The Weavers’ Story
a project inspired by weavers of Nagaland
Edward’s last visit to his home town in 2016, helped him start this special project. It is really close to his heart and will remain so. We hope this little insight to the project is a joy to you.
Edward Mongzar Partnering with Artisans
Being from Nagaland, Edward feels a strong connection to the local crafts of the area, particularly Naga hand weaving. He not only appreciates the artistic process and the passion the weavers have for their work, but also the connection to the heritage of Nagaland and the preservation of a craft which is an essential part of the cultural make up of the state in India.
This is something that Edward wanted to preserve, for future generations to appreciate and be able to be proud of. He recognised that the craft risked dying out if used solely for traditional garments. He wanted his artisans to be able to make a living out of their craft and to be able to do what they love. Therefore, Edward decided to make Naga hand weaving an essential part of label’s story.
Edward had always been encouraged growing up to stay connected to his background and his family always kept him grounded within the local community. This is why he was so keen to begin the Weavers’ project and be able to give something back to his community and to do something for the place he came from, the place he will always feel so close to.
The Women’s Co-Operative
Edward’s joined up with a women’s co-operative in Nagaland, where women work together to get fair work and wages for what they do. Arepla ( Head of the co-op) and Edward together set up a women’s weaving group from women of the organisation. These weavers became a dedicated team, working to produce weaves for Edward’s designs.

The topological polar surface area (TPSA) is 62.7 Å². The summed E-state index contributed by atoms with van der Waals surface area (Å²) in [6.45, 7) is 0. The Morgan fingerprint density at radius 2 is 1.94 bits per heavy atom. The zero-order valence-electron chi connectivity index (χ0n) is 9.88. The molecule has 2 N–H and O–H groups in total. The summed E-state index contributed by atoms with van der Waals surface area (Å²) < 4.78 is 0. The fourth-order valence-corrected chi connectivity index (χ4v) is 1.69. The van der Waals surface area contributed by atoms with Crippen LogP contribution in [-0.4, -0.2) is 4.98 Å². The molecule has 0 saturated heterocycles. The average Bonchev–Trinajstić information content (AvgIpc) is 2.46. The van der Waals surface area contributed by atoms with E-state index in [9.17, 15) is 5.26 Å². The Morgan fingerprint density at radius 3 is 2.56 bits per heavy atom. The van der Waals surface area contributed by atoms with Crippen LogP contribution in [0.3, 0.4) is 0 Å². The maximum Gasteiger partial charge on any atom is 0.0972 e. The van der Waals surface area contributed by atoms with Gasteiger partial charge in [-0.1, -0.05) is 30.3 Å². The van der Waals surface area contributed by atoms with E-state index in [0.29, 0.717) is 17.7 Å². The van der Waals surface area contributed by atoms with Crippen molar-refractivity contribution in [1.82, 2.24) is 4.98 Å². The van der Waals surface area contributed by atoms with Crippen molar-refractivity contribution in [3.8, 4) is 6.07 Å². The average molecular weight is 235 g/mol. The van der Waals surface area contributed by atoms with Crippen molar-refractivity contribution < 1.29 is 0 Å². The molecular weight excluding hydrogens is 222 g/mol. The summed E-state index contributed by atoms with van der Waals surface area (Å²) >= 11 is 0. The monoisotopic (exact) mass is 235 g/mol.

The women were excited to be able to provide for their families doing something that they loved. When the women first came to weave for Edward, to showcase their skills, one of the women came to Edward and told him what it meant to her to be able to provide for her family by what she does, she said she was grateful to be able to keep her children housed and fed thanks to Edward’s work. Edward was so touched by this and it only made him more determined to carry out the project and be able to provide more work for these women and give something truly meaningful back to his home community.
Ms Chungki Chang:
Ms Chang is a widow with 4 kids. She was the reason our designer, Edward, was inspired to begin the project “The Weavers’ Story”. Hearing the story of how she loved what she did and wished she could do it for the rest of her life and the fact that she uses her craft to provide for her children really struck a cord with Edward.
Her story with us began when Edward was visiting Nagaland in May 2016 and she came to the door selling hand woven scarves. She had woven the scarves herself and was selling them to make money for her family. Her story was as beautiful as the scarves she had made. The sheer honesty of her story, her gift in weaving and her love for the craft that kept her and her family going was inspirational. We knew we had to do something for her, for the craft she loves, for the craft that was dying. Her weaving played a big role in our AW 17/18 Collection. Ms Chang told us she didn’t understand why we love hand weaving so much, and we replied “we love it because it gives us a chance to help weavers like you keep weaving”. It was magical to watch her weave, her craft tells a story, she lives the story, and there seems to be not a worry in the world when she is weaving her magic, yarn by yarn
Edward Mongzar is making continuous efforts to preserve the craft of Naga hand weaving for future generations by encouraging unions and co-operatives to employ weavers and help to modernise the craft.